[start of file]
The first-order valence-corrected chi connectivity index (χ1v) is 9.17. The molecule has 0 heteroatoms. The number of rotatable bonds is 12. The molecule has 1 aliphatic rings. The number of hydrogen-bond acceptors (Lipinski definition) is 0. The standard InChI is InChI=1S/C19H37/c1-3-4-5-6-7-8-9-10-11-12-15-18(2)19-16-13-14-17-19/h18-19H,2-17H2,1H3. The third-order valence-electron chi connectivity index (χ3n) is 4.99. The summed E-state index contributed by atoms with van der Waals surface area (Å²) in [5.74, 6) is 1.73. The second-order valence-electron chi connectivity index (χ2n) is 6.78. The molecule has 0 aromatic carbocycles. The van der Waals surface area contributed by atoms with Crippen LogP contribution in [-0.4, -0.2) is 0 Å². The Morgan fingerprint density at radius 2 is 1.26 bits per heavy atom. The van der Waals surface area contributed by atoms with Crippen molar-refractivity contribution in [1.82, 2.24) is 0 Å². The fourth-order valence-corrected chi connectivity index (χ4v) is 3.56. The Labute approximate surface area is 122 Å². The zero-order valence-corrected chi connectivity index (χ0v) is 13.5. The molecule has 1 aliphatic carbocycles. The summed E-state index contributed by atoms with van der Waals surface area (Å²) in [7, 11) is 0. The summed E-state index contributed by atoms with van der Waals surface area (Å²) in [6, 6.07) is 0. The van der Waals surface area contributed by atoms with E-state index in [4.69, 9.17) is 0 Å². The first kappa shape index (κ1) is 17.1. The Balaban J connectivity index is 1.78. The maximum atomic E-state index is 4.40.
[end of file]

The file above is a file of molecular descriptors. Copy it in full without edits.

The first-order valence-corrected chi connectivity index (χ1v) is 9.17. The molecule has 0 heteroatoms. The number of rotatable bonds is 12. The molecule has 1 aliphatic rings. The number of hydrogen-bond acceptors (Lipinski definition) is 0. The standard InChI is InChI=1S/C19H37/c1-3-4-5-6-7-8-9-10-11-12-15-18(2)19-16-13-14-17-19/h18-19H,2-17H2,1H3. The third-order valence-electron chi connectivity index (χ3n) is 4.99. The summed E-state index contributed by atoms with van der Waals surface area (Å²) in [5.74, 6) is 1.73. The second-order valence-electron chi connectivity index (χ2n) is 6.78. The molecule has 0 aromatic carbocycles. The van der Waals surface area contributed by atoms with Crippen LogP contribution in [-0.4, -0.2) is 0 Å². The Morgan fingerprint density at radius 2 is 1.26 bits per heavy atom. The van der Waals surface area contributed by atoms with Crippen molar-refractivity contribution in [1.82, 2.24) is 0 Å². The fourth-order valence-corrected chi connectivity index (χ4v) is 3.56. The Labute approximate surface area is 122 Å². The zero-order valence-corrected chi connectivity index (χ0v) is 13.5. The molecule has 1 aliphatic carbocycles. The summed E-state index contributed by atoms with van der Waals surface area (Å²) in [7, 11) is 0. The summed E-state index contributed by atoms with van der Waals surface area (Å²) in [6, 6.07) is 0. The van der Waals surface area contributed by atoms with E-state index in [4.69, 9.17) is 0 Å². The first kappa shape index (κ1) is 17.1. The Balaban J connectivity index is 1.78. The maximum atomic E-state index is 4.40.